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The Enduring Legacy of Motherhood

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In this world of thousands of how-to books, chattering experts on television, and workshops on how to raise a secure child, sometimes the most profound and fundamental aspects of the meaningful ways that mother and child communicate non-verbally are not emphasized. In fact, it's the primitive nature of our sensory connection that form our deepest memories.

For example, I remember my mother's touch. It's one of my most soothing memories. I would lean against her, and she would gently smooth my hair. Even now, I can close my eyes and feel that feeling.

In the same way, my mother's goodnight kiss meant the world to me. One night when I was very young, she kissed my brother and sister, but forgot to kiss me. I cried and cried softly to myself until finally she came back in to check on us. I'll never forget how it seemed to melt her heart when she saw how much her kiss meant to me, and how she then held me for a very long time.

Then there was my mother's smile. It was like sunshine, and could light up a room. Though, to be truthful, I always felt that she had another very special smile that was reserved just for me.

Another important and especially evocative sensory experience is smell. I remember one in particular from my childhood. My mother wore one, and only one, scent her whole life. It was White Lilac, and was discontinued after she died. Oh, how I wish I could still have a bottle of that familiar smell that would envelop me with a sense of "home."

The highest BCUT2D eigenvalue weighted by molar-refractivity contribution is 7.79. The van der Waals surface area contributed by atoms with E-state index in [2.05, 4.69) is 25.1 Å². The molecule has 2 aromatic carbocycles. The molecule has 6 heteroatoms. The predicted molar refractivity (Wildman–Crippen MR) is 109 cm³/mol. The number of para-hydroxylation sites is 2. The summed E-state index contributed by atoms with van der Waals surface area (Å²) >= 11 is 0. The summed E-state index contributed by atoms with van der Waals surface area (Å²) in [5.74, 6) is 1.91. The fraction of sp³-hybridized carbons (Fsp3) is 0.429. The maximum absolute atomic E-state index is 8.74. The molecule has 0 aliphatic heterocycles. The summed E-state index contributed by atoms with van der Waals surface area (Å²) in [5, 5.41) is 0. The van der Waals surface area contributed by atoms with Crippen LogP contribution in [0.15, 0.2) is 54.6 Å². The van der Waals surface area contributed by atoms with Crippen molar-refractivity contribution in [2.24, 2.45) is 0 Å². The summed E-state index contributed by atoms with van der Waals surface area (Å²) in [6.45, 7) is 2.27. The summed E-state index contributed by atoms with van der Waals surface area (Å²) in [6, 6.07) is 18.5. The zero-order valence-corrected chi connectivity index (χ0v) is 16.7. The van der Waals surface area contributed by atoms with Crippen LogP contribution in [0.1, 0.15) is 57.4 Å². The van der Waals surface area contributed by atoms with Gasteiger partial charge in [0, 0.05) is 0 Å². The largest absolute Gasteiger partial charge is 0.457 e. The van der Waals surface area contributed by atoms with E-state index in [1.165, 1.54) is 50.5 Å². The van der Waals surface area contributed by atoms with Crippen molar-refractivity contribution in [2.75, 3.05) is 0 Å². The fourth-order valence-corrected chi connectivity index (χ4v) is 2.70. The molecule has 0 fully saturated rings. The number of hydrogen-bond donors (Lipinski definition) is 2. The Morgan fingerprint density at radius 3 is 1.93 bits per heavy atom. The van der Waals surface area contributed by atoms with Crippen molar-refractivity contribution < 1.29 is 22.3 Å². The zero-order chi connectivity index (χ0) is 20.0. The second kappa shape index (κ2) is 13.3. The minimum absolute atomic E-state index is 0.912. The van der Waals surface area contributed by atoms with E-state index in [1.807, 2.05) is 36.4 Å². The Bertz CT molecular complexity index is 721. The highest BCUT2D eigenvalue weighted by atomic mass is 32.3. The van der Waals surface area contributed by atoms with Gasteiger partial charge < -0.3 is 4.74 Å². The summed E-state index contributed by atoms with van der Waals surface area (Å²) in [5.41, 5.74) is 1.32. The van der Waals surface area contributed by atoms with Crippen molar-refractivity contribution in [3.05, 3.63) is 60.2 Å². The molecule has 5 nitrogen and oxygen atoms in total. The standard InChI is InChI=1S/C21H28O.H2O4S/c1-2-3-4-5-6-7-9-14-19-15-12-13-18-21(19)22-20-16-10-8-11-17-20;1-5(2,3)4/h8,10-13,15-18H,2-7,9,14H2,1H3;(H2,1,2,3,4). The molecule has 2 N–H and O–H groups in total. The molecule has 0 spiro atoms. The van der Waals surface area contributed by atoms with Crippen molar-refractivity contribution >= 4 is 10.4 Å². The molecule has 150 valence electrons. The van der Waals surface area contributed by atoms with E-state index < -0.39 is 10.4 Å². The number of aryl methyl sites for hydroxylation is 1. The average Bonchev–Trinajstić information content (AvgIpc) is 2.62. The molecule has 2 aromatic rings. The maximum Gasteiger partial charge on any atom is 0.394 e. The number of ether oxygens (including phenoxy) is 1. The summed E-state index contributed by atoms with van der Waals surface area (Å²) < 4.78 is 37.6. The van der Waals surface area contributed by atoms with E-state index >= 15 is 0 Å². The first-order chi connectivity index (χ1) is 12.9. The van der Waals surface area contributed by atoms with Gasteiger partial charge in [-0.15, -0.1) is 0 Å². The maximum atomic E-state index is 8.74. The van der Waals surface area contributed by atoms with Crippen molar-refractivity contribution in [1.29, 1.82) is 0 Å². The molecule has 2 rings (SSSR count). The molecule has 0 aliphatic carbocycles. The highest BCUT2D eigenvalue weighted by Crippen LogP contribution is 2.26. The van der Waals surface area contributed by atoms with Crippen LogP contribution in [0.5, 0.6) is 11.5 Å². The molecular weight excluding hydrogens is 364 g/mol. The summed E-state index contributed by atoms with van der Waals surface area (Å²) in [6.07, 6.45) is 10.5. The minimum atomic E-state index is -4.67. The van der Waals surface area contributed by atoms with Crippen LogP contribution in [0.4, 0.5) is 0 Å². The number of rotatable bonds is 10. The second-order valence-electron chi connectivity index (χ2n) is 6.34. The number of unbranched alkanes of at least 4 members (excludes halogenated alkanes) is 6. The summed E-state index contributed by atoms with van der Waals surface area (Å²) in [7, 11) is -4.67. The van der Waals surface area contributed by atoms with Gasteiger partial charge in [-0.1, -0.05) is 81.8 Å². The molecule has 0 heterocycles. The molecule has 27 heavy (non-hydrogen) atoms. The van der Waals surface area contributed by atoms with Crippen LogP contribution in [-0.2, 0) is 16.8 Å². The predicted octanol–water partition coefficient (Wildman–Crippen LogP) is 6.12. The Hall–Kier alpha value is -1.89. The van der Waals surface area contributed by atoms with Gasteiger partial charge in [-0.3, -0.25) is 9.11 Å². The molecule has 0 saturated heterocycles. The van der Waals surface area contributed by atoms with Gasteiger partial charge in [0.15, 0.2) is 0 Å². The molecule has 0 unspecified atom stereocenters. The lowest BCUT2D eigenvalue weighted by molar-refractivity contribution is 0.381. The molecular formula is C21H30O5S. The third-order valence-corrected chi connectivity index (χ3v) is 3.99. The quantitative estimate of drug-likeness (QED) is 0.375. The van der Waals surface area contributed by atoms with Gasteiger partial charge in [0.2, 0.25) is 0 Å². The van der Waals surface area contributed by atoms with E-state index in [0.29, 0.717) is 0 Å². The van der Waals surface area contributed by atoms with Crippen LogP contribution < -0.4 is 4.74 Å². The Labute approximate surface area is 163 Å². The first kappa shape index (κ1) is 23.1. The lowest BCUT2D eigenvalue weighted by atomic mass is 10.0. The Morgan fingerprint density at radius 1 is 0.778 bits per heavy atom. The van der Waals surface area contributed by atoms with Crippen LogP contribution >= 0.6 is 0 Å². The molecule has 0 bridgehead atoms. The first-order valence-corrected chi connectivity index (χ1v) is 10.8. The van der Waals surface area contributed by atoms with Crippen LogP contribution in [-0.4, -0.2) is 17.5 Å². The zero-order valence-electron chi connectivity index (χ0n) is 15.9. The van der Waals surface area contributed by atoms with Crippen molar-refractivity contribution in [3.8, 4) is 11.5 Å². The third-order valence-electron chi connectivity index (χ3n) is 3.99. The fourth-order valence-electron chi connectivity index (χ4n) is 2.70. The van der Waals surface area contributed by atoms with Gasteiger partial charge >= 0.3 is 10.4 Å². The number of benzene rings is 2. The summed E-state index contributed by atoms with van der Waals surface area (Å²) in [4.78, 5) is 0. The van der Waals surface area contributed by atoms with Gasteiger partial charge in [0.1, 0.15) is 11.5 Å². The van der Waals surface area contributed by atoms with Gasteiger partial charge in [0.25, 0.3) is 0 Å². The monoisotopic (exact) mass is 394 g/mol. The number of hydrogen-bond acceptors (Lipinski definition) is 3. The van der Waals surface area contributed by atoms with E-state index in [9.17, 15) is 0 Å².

Sounds are another particularly poignant reminder of childhood. My mother's voice was soft and reassuring, one I can call up in memory easily. I have a recollection from high school, when I had a difficult English test coming up that required huge amounts of memorization. My mother had read an article that said that if a student has to do a lot of memory work, if another person reads the assignment to the student while they are asleep, it'll help the student to remember. So sure enough, on the night before the test, I woke up a little bit to see my mother sitting by my bed with a flashlight, softly going over and over the material. As I went back to sleep, lulled by her reassuring voice, I knew how lucky I was.

And so, for those of you expecting a new baby in your family, if you are feeling anxious about being the ideal parent, grandparent, aunt/uncle, or special family friend, I urge you to try to forget those requirements for perfection, and allow yourselves to feel the intimacy of those sensory experiences. Feel the joy, and help build a lifetime of sweet memories.